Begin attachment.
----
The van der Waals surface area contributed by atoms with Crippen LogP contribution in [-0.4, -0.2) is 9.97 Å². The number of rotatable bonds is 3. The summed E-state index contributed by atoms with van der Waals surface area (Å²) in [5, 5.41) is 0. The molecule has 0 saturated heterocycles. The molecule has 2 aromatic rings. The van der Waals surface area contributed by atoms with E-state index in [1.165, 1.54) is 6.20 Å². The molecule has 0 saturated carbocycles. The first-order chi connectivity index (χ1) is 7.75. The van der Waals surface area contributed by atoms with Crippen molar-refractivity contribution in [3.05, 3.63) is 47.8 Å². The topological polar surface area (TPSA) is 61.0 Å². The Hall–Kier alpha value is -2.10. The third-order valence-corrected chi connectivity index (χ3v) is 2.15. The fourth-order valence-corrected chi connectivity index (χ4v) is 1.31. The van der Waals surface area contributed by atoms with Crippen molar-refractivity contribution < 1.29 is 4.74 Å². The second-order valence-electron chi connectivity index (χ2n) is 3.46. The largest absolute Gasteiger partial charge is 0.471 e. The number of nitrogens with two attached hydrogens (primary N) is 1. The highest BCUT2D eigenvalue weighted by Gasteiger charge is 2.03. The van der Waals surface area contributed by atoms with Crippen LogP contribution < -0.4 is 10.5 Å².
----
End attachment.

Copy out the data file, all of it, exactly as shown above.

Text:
The van der Waals surface area contributed by atoms with Crippen LogP contribution in [-0.4, -0.2) is 9.97 Å². The number of rotatable bonds is 3. The summed E-state index contributed by atoms with van der Waals surface area (Å²) in [5, 5.41) is 0. The molecule has 0 saturated heterocycles. The molecule has 2 aromatic rings. The van der Waals surface area contributed by atoms with E-state index in [1.165, 1.54) is 6.20 Å². The molecule has 0 saturated carbocycles. The first-order chi connectivity index (χ1) is 7.75. The van der Waals surface area contributed by atoms with Crippen molar-refractivity contribution in [3.05, 3.63) is 47.8 Å². The topological polar surface area (TPSA) is 61.0 Å². The Hall–Kier alpha value is -2.10. The third-order valence-corrected chi connectivity index (χ3v) is 2.15. The fourth-order valence-corrected chi connectivity index (χ4v) is 1.31. The van der Waals surface area contributed by atoms with Crippen molar-refractivity contribution < 1.29 is 4.74 Å². The second-order valence-electron chi connectivity index (χ2n) is 3.46. The largest absolute Gasteiger partial charge is 0.471 e. The number of nitrogens with two attached hydrogens (primary N) is 1. The highest BCUT2D eigenvalue weighted by Gasteiger charge is 2.03. The van der Waals surface area contributed by atoms with Crippen LogP contribution < -0.4 is 10.5 Å².